They note that while fishy-looking birds occur in areas lacking poisonous fungi and pizza, that relationship doesn’t hold for birdy-looking fish (flying fish).  They also note that the swallow is an outlier.

In the discussion they take up the parlous subject of climate change, and postulate that, with global warming, poisonous fungi may invade Antarctica and “may thus exert a strong selection pressure on penguins to evolve a less fishy morphology,” so that the evolved penguins may, with their new appearance, expand into “pizza topping habitats.”

There are two more immediate clues that this was a hoax: the acknowledgements (which damn predatory journals!) and the author contributions, which cite Darwin:

First author Martin Stervander also wrote an exposé on his own website about the paper, including a positive “review” of the paper for another journal where it was submitted, Journal of Ecosystems and Ecography, published by OMICS International. It’s clear that the reviewing process of all these journals is deficient—to say the least. But if it was rigorous, they’d have no way to make money!

So we have another exposé of  predatory journals, which we all know exist because every scientist gets daily requests for submissions to these journals, even when the journals aren’t remotely connected with the scientist’s research. (I’ve had pleas for my papers from journals in obstetrics and gynecology.) But there’s no better way to expose this nonsense than to publish a loony paper in it.  Sadly, this doesn’t bring down the journals (they just remove the papers), and they continue to serve as citations for desperate scientists.

Is there anything unethical about these hoaxes? Hell, no: there’s no way anybody could be deceived by papers like these, and it’s the best way to show the journals up for what they are.

They also resemble the “hoax papers” sent by Boghossian, Pluckrose, and Lindsay to social-science journals in the famous “grievance studies affair” that now has its own Wikipedia page. As I wrote last April:

One final remark. In the “grievance studies affair“, Helen Pluckrose, James Lindsay, and especially Peter Boghossian got into big trouble for “hoaxing” humanities journals with equally ludicrous papers.  Baldassarre won’t get into trouble (and shouldn’t), for his paper is in a clearly predatory journal.  But what’s the difference between a predatory scientific journal that will publish nonsense and humanities journals like Fat Studies or Gender, Place & Culture that publish nonsense but also purport to be venues for serious research? In effect, they both do the same thing: help researchers fatten their c.v.s with worthless research. Why should Boghossian et al. be excoriated for exposing the same kind of crappy journal standards that Baldassarre did?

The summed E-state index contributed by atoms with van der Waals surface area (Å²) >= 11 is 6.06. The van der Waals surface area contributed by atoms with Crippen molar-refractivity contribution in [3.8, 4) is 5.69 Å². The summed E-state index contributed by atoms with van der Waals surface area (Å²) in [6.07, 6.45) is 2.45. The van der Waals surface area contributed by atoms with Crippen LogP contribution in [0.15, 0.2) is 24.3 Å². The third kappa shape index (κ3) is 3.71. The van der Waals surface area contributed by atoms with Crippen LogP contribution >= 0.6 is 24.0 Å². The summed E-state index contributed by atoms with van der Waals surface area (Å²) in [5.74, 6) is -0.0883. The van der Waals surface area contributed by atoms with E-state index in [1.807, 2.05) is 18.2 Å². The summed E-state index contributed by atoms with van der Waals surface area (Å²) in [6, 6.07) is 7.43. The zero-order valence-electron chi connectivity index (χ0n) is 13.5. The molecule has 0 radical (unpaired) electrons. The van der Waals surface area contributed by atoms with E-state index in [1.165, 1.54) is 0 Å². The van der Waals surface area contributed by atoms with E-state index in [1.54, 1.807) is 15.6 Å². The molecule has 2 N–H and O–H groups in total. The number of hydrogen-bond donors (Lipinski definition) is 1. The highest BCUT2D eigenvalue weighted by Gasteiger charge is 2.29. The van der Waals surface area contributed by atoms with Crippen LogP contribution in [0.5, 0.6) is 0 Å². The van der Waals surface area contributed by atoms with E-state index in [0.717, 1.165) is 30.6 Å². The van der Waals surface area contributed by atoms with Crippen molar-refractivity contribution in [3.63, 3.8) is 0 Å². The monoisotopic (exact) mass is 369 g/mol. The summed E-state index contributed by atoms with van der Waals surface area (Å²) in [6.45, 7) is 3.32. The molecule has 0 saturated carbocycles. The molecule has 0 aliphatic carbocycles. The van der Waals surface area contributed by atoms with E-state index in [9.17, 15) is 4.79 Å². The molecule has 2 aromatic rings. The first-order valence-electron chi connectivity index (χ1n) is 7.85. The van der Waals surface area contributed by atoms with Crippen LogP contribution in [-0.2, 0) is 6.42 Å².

Anything that exposes this kind of academic garbage, including clear hoax papers, is to be applauded, so long as the hoaxes are revealed (as they were with the Grievance Studies Trio) or are so palpably ridiculous (as with Baldassarre’s paper) that they couldn’t be anything other than a hoax.


h/t: Martim Melo


Hoax: a crazy hilarious paper in a predatory journal

April 16, 2020 • 12:30 pm

UPDATE: See this Twitter thread by the author for his hilarious interaction with the journal, including the “reviews”.


This paper, pointed out earlier today by my Chicago colleague Brian Leiter, highlights one of the scandals of scientific publishing: predatory journals that will publish anything, allowing researchers to inflate their c.v.s while the journal rakes in outrageous “publication fees.”

The upside is that the paper is fricking hilarious, and so transparently nonscientific that it’s amazing that even an abysmal journal would publish it. Perhaps they don’t care—perhaps all they want is the dosh. But this paper is the result. Click on the screenshot below to go to the paper. Download it quickly, for I have a feeling it will be gone soon. . .

(If it disappears, you can always get a pdf from yours truly.)

Behold: “What’s the Deal with Birds?”

I mean, if the abstract and keywords don’t give it anyway, somebody’s asleep at the wheel:


Many people wonder: what’s the deal with birds? This is a common query. Birds are pretty weird. I mean, they have feathers. WTF? Most other animals don’t have feathers. To investigate this issue, I looked at some birds. I looked at a woodpecker, a parrot, and a penguin. They were all pretty weird! In conclusion, we may never know the deal with birds, but further study is warranted.


birds, ornithology, behavior, phenotype, WTF, genomics, climate change

Remember, this is not a joke journal; it’s one that pretends to be serious. Here are a few tidbits (be sure you read the acknowledgments at the end of the paper):


And Figure 1, which is lovely.  Remember, the journal is presenting this as peer-reviewed and solid scientific work (well, clearly this one wasn’t peer-reviewed as it was received March 25, and published April 1!).